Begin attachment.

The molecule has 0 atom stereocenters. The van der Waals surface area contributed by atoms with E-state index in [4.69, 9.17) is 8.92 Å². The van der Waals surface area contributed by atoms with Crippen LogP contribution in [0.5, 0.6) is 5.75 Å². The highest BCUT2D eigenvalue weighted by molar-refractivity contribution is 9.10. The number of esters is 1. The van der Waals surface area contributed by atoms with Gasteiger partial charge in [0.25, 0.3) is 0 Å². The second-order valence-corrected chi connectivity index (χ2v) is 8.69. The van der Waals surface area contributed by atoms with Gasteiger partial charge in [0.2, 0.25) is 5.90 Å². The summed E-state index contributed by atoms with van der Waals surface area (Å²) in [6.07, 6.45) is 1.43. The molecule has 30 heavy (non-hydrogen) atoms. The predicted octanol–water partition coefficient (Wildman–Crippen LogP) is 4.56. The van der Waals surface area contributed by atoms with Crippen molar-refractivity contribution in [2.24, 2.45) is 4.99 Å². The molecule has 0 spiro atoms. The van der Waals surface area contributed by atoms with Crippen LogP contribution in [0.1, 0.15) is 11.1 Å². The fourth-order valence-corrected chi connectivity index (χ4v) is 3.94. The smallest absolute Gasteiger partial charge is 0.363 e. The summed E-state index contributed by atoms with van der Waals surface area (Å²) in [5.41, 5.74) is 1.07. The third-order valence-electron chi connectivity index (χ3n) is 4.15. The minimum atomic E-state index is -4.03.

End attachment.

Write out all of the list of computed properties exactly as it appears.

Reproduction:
The molecule has 0 atom stereocenters. The van der Waals surface area contributed by atoms with E-state index in [4.69, 9.17) is 8.92 Å². The van der Waals surface area contributed by atoms with Crippen LogP contribution in [0.5, 0.6) is 5.75 Å². The highest BCUT2D eigenvalue weighted by molar-refractivity contribution is 9.10. The number of esters is 1. The van der Waals surface area contributed by atoms with Gasteiger partial charge in [0.25, 0.3) is 0 Å². The second-order valence-corrected chi connectivity index (χ2v) is 8.69. The van der Waals surface area contributed by atoms with Gasteiger partial charge in [0.2, 0.25) is 5.90 Å². The summed E-state index contributed by atoms with van der Waals surface area (Å²) in [6.07, 6.45) is 1.43. The molecule has 30 heavy (non-hydrogen) atoms. The predicted octanol–water partition coefficient (Wildman–Crippen LogP) is 4.56. The van der Waals surface area contributed by atoms with Crippen molar-refractivity contribution in [2.24, 2.45) is 4.99 Å². The molecule has 0 spiro atoms. The van der Waals surface area contributed by atoms with Crippen LogP contribution in [0.1, 0.15) is 11.1 Å². The fourth-order valence-corrected chi connectivity index (χ4v) is 3.94. The smallest absolute Gasteiger partial charge is 0.363 e. The summed E-state index contributed by atoms with van der Waals surface area (Å²) in [5.41, 5.74) is 1.07. The third-order valence-electron chi connectivity index (χ3n) is 4.15. The minimum atomic E-state index is -4.03.